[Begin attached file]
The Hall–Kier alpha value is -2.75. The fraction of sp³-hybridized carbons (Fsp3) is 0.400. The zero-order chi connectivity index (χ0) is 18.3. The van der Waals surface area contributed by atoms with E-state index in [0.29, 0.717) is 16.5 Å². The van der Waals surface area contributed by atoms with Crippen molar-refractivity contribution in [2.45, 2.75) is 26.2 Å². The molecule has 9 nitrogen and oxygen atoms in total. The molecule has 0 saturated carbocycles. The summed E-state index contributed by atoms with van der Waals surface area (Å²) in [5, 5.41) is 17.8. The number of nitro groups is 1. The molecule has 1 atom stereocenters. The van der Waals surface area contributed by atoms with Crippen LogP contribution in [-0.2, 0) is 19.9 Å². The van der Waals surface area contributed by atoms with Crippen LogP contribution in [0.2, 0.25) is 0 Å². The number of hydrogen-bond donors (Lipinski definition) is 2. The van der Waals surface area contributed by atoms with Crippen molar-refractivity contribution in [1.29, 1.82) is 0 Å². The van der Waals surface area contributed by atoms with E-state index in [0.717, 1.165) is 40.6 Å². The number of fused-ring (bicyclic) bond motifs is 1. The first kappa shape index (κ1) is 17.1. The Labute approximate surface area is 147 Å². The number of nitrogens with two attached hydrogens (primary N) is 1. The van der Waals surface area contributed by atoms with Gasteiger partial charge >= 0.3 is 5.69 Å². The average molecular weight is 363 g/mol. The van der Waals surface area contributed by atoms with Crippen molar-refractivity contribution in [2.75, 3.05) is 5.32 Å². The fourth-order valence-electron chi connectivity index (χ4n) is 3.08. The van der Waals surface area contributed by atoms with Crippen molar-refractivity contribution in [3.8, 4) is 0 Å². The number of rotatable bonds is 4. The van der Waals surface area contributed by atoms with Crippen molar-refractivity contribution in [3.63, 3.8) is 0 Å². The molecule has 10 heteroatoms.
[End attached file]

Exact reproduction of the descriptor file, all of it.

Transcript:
The Hall–Kier alpha value is -2.75. The fraction of sp³-hybridized carbons (Fsp3) is 0.400. The zero-order chi connectivity index (χ0) is 18.3. The van der Waals surface area contributed by atoms with E-state index in [0.29, 0.717) is 16.5 Å². The van der Waals surface area contributed by atoms with Crippen molar-refractivity contribution in [2.45, 2.75) is 26.2 Å². The molecule has 9 nitrogen and oxygen atoms in total. The molecule has 0 saturated carbocycles. The summed E-state index contributed by atoms with van der Waals surface area (Å²) in [5, 5.41) is 17.8. The number of nitro groups is 1. The molecule has 1 atom stereocenters. The van der Waals surface area contributed by atoms with Crippen LogP contribution in [-0.2, 0) is 19.9 Å². The van der Waals surface area contributed by atoms with Crippen LogP contribution in [0.2, 0.25) is 0 Å². The number of hydrogen-bond donors (Lipinski definition) is 2. The van der Waals surface area contributed by atoms with Crippen molar-refractivity contribution in [1.29, 1.82) is 0 Å². The van der Waals surface area contributed by atoms with E-state index in [0.717, 1.165) is 40.6 Å². The number of fused-ring (bicyclic) bond motifs is 1. The first kappa shape index (κ1) is 17.1. The Labute approximate surface area is 147 Å². The number of nitrogens with two attached hydrogens (primary N) is 1. The van der Waals surface area contributed by atoms with Gasteiger partial charge >= 0.3 is 5.69 Å². The average molecular weight is 363 g/mol. The van der Waals surface area contributed by atoms with Crippen molar-refractivity contribution in [2.75, 3.05) is 5.32 Å². The fourth-order valence-electron chi connectivity index (χ4n) is 3.08. The van der Waals surface area contributed by atoms with Crippen molar-refractivity contribution in [3.8, 4) is 0 Å². The number of rotatable bonds is 4. The van der Waals surface area contributed by atoms with Crippen molar-refractivity contribution in [3.63, 3.8) is 0 Å². The molecule has 10 heteroatoms.